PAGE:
e) We are to pray for the second bodily coming of Jesus, when all the sin and evil in us and the world is routed and removed. This prayer demonstrates our faith that we are “looking for and hastening the coming of the day of God” (2 Pet. 3:12). We pray for the day of the Lord at the end of history when Jesus will be fully glorified before all men and all opposition crushed forever. “The Spirit and the bride say, ‘Come!’” (Rev. 22:17). “Even so, come, Lord Jesus!” (Rev. 22:20).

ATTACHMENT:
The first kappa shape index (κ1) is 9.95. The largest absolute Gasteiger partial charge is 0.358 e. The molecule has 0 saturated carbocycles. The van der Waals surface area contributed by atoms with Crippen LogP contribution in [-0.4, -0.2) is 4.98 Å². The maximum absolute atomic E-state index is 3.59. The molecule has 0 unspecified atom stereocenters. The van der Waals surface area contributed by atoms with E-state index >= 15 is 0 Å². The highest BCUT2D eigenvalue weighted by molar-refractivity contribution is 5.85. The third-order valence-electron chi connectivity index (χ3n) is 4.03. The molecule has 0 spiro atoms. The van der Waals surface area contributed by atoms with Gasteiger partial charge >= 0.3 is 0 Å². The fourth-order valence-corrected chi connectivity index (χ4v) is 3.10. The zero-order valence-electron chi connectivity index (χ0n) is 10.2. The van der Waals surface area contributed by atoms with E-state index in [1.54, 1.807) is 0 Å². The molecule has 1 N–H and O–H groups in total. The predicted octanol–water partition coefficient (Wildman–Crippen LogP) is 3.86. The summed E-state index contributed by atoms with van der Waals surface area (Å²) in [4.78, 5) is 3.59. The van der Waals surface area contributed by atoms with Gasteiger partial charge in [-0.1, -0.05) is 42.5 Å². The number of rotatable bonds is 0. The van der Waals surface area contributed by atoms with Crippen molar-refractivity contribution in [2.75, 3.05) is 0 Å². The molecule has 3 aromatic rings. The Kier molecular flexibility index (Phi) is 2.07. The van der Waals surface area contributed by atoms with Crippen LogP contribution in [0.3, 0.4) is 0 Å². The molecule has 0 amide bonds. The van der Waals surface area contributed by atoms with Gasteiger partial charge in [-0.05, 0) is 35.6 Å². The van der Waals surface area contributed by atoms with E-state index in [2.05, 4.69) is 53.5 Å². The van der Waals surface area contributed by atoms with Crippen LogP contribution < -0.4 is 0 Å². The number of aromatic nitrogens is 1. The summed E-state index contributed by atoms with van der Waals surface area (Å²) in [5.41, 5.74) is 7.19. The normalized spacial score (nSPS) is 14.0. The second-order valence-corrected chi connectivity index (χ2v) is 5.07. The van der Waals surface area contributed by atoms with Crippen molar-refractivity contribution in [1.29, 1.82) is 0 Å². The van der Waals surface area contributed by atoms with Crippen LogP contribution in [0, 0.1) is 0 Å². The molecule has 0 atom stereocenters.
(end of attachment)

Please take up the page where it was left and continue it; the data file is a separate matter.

Let us daily approach the throne of grace, hallowing God’s name, petitioning our loving Father to bless His church and spread His heavenly kingdom in this earth. “Let us learn to labour fervently in prayer, as Epaphras did, Col. iv.12 and we shall find, it is the hard of diligent in this duty that maketh rich.”[22]

Copyright © Brian Schwertley, 2008